Discussion points which have been taken up so far in the Research Commission on the Constitution includes how Japan should be, in other words "stance of Japan". Hearings were held from expert witnesses and free discussion was conducted among members. Moreover, as part of an observation tour abroad, members of House of the Representatives went to Germany, Switzerland, Italy, France and Finland, and members of the House of Councilors went to the United States.

What is most notable about the discussion is that the Commission has been run as if to "amend" the existing Constitution in spite of its specified purpose of "broad and comprehensive research". Their aim is an extension of "national campaign" conducted by those who advocate amendment to the Constitution. As part of their "national campaign" they have compiled history textbooks for junior high schools to instill in the young generation a historical view in which they have projected the existing Constitution as imposed by the General Headquarters of the Supreme Commander for the Allied Powers after World War Two. They have unduly played up the tradition and culture of the Japanese people and have glorified the warfare of Japan. The people who have played central roles in compiling these textbooks attended as expert witnesses showing their strong repulsion against ideas of feminism and human rights. This speaks volumes about the direction and contents of amendment to the Constitution.

These developments reminded me that neighboring countries in Europe and Socialist International expressed their strong criticism when in Austria Mr. Haider who leads the right-extremist party which encourages exclusionism, participated in the coalition government.

3. Our challenges

In order to hand over the 21st century to the younger generation as "a century of peace" we believe that we should reconfirm the pioneering role of the Japanese Constitution and its significance. I think it is very meaningful that Japan has maintained peace while conducting international cooperation under our Peace Constitution over these past 50 years.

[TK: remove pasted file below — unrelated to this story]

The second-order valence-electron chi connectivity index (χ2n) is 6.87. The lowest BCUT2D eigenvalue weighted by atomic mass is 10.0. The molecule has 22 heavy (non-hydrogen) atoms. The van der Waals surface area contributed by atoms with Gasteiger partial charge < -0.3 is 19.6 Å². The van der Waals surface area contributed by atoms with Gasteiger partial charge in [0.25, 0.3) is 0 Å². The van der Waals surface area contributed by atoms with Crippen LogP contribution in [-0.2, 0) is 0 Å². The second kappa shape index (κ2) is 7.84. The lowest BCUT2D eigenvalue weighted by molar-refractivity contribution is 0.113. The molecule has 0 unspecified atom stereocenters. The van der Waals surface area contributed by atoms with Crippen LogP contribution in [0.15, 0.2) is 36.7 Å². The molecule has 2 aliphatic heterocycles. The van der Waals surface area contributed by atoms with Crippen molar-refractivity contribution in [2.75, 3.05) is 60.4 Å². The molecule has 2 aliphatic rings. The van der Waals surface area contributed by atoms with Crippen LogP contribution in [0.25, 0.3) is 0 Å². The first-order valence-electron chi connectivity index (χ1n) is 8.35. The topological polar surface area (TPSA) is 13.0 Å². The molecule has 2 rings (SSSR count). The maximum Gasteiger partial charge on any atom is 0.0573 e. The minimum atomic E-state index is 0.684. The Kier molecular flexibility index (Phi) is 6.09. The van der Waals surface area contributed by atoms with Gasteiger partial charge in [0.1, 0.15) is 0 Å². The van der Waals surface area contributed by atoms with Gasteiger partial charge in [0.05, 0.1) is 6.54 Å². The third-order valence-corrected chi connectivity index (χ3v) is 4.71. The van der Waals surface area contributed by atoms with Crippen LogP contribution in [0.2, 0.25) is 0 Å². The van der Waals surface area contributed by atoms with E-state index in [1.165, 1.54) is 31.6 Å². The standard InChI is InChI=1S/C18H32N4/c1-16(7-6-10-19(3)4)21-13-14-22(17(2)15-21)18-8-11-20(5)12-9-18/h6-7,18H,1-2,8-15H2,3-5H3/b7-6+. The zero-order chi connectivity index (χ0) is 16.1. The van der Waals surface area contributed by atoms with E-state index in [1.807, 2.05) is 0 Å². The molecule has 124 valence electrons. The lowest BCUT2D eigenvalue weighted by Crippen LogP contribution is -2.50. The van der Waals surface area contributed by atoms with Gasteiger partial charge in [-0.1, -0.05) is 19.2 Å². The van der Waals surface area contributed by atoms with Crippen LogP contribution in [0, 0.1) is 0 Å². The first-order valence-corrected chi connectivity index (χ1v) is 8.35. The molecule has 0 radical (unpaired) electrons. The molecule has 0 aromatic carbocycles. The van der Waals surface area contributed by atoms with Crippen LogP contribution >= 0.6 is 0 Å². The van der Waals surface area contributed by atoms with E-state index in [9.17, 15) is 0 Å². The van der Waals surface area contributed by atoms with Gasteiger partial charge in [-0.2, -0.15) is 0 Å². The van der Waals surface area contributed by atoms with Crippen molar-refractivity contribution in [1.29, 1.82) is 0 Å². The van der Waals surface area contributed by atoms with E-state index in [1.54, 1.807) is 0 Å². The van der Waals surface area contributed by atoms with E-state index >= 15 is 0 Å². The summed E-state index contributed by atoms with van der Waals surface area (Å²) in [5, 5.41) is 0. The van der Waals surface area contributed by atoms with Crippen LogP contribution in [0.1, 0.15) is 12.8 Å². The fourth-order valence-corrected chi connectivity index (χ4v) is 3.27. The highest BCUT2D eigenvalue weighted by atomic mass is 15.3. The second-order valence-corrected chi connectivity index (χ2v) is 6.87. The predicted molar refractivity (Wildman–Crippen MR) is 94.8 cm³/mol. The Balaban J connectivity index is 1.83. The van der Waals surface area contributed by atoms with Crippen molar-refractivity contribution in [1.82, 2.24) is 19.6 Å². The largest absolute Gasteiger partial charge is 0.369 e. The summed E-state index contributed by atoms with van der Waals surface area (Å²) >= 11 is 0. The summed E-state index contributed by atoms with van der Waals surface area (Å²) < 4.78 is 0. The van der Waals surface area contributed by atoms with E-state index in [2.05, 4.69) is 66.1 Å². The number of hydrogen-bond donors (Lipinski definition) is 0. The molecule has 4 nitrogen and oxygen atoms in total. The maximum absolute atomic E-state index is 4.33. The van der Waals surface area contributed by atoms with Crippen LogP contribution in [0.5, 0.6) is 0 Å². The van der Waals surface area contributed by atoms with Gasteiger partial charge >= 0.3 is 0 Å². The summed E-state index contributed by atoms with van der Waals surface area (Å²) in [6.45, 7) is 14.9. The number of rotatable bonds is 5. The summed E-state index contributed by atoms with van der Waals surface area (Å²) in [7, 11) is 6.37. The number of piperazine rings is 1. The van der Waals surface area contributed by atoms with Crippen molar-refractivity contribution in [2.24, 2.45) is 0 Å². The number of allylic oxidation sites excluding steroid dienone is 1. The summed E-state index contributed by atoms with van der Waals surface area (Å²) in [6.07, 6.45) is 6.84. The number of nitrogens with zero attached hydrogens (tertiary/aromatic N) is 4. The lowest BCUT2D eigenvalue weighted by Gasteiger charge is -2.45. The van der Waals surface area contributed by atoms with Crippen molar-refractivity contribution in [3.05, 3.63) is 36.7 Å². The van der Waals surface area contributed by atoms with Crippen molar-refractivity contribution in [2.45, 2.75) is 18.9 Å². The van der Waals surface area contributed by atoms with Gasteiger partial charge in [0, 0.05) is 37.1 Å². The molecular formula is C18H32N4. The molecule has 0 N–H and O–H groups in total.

In discussing democracy, I believe that the right to live in peace upheld by the Japanese Constitution should be conveyed as a universal right in 21st the century. In May, 1999, the citizen's agenda for the Hague Appeal for Peace demanded ten fundamental principles for a just world order. The first of which states that "Every parliament should adopt a resolution prohibiting their government from going to war, like the Japanese Article Number 9." Those who advocate amendment to the Constitution have emphasized a contribution to the international community in blood and sweat. However, I am strongly opposed to "blood". A non-military contribution or "sweat", diplomacy based on dialogue and confidence building should be established. I am sure that the farsighted concept that the Japanese Constitution upholds as an ideal should be handed down to the 21st century.

Through a creative policy for peace, promotion of world disarmament and the abolition of nuclear weapons should be addressed especially in Asia as an important agenda. I believe in "the Northeast Asia Nuclear-free Zone" set forth by the Social Democratic Party Leader Takako Doi. By spreading this concept, I think "human security" can be realized in the world.

In conclusion

The Social Democratic Party has been consistent in upholding ideas of "putting the Constitution into practice in our daily lives" and "making the Constitution part of our daily lives in an active manner" in order to appeal to the people the significance of the Peace Constitution. Since the Constitution is now in danger, we should fulfill our role demanded by the Constitution which have been based upon well-thought out ideas. Thank you very much for your kind attention.